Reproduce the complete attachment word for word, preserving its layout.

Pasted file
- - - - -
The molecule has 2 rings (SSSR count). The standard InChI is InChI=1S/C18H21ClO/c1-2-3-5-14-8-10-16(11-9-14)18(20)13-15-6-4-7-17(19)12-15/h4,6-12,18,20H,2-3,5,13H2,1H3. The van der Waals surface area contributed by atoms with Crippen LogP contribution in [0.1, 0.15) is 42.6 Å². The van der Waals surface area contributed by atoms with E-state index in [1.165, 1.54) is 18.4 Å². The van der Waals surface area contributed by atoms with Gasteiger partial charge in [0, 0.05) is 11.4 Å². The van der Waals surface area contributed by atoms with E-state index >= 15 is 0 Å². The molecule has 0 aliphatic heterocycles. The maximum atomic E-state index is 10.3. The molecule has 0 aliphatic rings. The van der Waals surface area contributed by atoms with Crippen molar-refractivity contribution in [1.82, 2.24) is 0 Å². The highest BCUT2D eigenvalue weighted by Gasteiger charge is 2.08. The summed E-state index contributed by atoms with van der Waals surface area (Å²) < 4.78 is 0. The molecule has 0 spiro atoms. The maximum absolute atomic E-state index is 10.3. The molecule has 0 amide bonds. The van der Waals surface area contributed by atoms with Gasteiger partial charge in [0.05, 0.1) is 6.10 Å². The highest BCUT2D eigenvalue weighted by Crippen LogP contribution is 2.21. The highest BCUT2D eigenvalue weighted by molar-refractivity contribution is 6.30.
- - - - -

The molecule has 2 rings (SSSR count). The standard InChI is InChI=1S/C18H21ClO/c1-2-3-5-14-8-10-16(11-9-14)18(20)13-15-6-4-7-17(19)12-15/h4,6-12,18,20H,2-3,5,13H2,1H3. The van der Waals surface area contributed by atoms with Crippen LogP contribution in [0.1, 0.15) is 42.6 Å². The van der Waals surface area contributed by atoms with E-state index in [1.165, 1.54) is 18.4 Å². The van der Waals surface area contributed by atoms with Gasteiger partial charge in [0, 0.05) is 11.4 Å². The van der Waals surface area contributed by atoms with E-state index >= 15 is 0 Å². The molecule has 0 aliphatic heterocycles. The maximum atomic E-state index is 10.3. The molecule has 0 aliphatic rings. The van der Waals surface area contributed by atoms with Crippen molar-refractivity contribution in [1.82, 2.24) is 0 Å². The highest BCUT2D eigenvalue weighted by Gasteiger charge is 2.08. The summed E-state index contributed by atoms with van der Waals surface area (Å²) < 4.78 is 0. The molecule has 0 spiro atoms. The maximum absolute atomic E-state index is 10.3. The molecule has 0 amide bonds. The van der Waals surface area contributed by atoms with Gasteiger partial charge in [0.05, 0.1) is 6.10 Å². The highest BCUT2D eigenvalue weighted by Crippen LogP contribution is 2.21. The highest BCUT2D eigenvalue weighted by molar-refractivity contribution is 6.30.